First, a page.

"Where the implementation of this complex agreement can be made even more effective, Europol has already initiated relevant work with U.S. colleagues and its own data protection specialists," said Rob Wainwright, director of Europol.
The report was drawn up by a team of three Commission officials, two data protection experts and a judicial expert from Eurojust (an E.U. agency targeting organized crime), with contributions from U.S. representatives and Europol. But parliamentarians are still concerned. Putting Europol in charge of data exchanges was like putting a fox in charge of the chicken coop, said British MEP Sarah Ludford on Wednesday.
The European Parliament only grudgingly agreed to the SWIFT accord last year, but many MEPs feel that efforts at safeguarding citizens' rights have been ignored. German MEP and member of the civil liberties committee, Alexander Alvaro, has called for another review of the agreement within three months. "If this review also delivers problematic results we will call on all available means to suspend the agreement," he said.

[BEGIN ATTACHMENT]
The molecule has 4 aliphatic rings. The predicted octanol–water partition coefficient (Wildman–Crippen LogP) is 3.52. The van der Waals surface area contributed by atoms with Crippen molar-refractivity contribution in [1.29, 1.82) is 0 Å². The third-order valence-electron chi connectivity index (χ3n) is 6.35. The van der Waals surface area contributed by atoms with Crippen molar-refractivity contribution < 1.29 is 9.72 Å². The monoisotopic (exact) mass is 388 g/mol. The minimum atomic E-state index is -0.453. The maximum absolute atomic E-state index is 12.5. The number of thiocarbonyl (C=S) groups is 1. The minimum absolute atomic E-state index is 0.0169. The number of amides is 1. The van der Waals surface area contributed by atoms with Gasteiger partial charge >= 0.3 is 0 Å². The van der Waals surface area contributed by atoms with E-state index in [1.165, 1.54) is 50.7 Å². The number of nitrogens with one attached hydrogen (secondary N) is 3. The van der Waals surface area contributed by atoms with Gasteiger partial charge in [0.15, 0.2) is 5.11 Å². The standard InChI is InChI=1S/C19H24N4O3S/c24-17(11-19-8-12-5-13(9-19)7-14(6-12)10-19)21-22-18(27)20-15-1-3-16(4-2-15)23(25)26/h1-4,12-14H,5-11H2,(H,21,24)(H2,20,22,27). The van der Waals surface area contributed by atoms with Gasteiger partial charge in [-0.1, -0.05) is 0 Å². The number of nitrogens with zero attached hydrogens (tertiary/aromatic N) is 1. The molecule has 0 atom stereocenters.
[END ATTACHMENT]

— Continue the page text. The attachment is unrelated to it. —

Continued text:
Other MEPs have warned they may block future data transfer deals with the U.S. unless they see a change in the situation.
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